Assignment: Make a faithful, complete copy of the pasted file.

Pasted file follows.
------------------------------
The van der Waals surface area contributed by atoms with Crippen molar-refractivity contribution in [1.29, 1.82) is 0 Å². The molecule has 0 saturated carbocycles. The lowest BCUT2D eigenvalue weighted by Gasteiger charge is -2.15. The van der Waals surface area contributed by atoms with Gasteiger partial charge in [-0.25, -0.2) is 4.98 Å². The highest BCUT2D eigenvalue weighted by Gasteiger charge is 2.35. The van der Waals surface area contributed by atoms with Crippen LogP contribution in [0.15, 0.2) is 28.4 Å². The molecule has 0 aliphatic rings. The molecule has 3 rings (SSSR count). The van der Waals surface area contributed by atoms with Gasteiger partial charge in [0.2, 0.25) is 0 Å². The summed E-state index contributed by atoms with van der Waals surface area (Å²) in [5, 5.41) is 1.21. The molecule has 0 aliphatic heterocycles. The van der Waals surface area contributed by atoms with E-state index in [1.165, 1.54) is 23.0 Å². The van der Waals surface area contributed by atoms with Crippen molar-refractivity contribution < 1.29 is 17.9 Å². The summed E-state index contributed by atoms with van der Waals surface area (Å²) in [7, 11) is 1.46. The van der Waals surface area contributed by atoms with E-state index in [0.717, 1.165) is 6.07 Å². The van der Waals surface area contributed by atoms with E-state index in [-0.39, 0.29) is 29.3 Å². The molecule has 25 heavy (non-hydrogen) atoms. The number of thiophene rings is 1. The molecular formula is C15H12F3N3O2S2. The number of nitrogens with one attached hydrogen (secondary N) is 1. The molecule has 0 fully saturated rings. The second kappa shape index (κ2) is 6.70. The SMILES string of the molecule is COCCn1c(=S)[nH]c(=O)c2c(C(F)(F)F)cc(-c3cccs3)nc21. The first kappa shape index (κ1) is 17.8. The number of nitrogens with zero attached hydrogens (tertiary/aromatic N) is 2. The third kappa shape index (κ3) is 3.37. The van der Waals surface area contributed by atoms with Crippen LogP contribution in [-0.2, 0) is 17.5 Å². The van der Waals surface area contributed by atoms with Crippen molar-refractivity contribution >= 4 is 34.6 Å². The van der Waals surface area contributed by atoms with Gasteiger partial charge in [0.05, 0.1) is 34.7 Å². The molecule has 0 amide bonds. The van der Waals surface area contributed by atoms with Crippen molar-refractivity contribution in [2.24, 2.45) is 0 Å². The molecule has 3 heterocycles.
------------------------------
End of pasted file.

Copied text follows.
The van der Waals surface area contributed by atoms with Crippen molar-refractivity contribution in [1.29, 1.82) is 0 Å². The molecule has 0 saturated carbocycles. The lowest BCUT2D eigenvalue weighted by Gasteiger charge is -2.15. The van der Waals surface area contributed by atoms with Gasteiger partial charge in [-0.25, -0.2) is 4.98 Å². The highest BCUT2D eigenvalue weighted by Gasteiger charge is 2.35. The van der Waals surface area contributed by atoms with Crippen LogP contribution in [0.15, 0.2) is 28.4 Å². The molecule has 0 aliphatic rings. The molecule has 3 rings (SSSR count). The van der Waals surface area contributed by atoms with Gasteiger partial charge in [0.2, 0.25) is 0 Å². The summed E-state index contributed by atoms with van der Waals surface area (Å²) in [5, 5.41) is 1.21. The molecule has 0 aliphatic heterocycles. The van der Waals surface area contributed by atoms with E-state index in [1.165, 1.54) is 23.0 Å². The van der Waals surface area contributed by atoms with Crippen molar-refractivity contribution < 1.29 is 17.9 Å². The summed E-state index contributed by atoms with van der Waals surface area (Å²) in [7, 11) is 1.46. The van der Waals surface area contributed by atoms with E-state index in [0.717, 1.165) is 6.07 Å². The van der Waals surface area contributed by atoms with E-state index in [-0.39, 0.29) is 29.3 Å². The molecule has 25 heavy (non-hydrogen) atoms. The number of thiophene rings is 1. The molecular formula is C15H12F3N3O2S2. The number of nitrogens with one attached hydrogen (secondary N) is 1. The molecule has 0 fully saturated rings. The second kappa shape index (κ2) is 6.70. The SMILES string of the molecule is COCCn1c(=S)[nH]c(=O)c2c(C(F)(F)F)cc(-c3cccs3)nc21. The first kappa shape index (κ1) is 17.8. The number of nitrogens with zero attached hydrogens (tertiary/aromatic N) is 2. The third kappa shape index (κ3) is 3.37. The van der Waals surface area contributed by atoms with Crippen LogP contribution in [-0.2, 0) is 17.5 Å². The van der Waals surface area contributed by atoms with Crippen molar-refractivity contribution >= 4 is 34.6 Å². The van der Waals surface area contributed by atoms with Gasteiger partial charge in [0.05, 0.1) is 34.7 Å². The molecule has 0 amide bonds. The van der Waals surface area contributed by atoms with Crippen molar-refractivity contribution in [2.24, 2.45) is 0 Å². The molecule has 3 heterocycles.